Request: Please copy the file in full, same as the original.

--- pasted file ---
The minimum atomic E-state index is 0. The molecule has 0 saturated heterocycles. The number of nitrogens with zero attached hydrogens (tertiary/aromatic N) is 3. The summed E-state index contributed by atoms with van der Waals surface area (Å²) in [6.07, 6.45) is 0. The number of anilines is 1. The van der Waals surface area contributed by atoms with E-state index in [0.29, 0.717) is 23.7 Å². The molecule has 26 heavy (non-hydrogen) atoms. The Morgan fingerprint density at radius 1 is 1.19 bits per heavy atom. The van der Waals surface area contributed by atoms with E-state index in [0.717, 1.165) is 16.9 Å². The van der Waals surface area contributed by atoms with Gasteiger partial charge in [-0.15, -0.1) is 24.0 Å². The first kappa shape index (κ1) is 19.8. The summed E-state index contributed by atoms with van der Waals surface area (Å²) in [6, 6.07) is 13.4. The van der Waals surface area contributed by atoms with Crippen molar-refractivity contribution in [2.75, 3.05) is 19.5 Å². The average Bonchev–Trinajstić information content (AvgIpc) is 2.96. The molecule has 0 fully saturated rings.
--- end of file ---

The minimum atomic E-state index is 0. The molecule has 0 saturated heterocycles. The number of nitrogens with zero attached hydrogens (tertiary/aromatic N) is 3. The summed E-state index contributed by atoms with van der Waals surface area (Å²) in [6.07, 6.45) is 0. The number of anilines is 1. The van der Waals surface area contributed by atoms with E-state index in [0.29, 0.717) is 23.7 Å². The molecule has 26 heavy (non-hydrogen) atoms. The Morgan fingerprint density at radius 1 is 1.19 bits per heavy atom. The van der Waals surface area contributed by atoms with E-state index in [0.717, 1.165) is 16.9 Å². The van der Waals surface area contributed by atoms with Gasteiger partial charge in [-0.15, -0.1) is 24.0 Å². The first kappa shape index (κ1) is 19.8. The summed E-state index contributed by atoms with van der Waals surface area (Å²) in [6, 6.07) is 13.4. The van der Waals surface area contributed by atoms with Crippen molar-refractivity contribution in [2.75, 3.05) is 19.5 Å². The average Bonchev–Trinajstić information content (AvgIpc) is 2.96. The molecule has 0 fully saturated rings.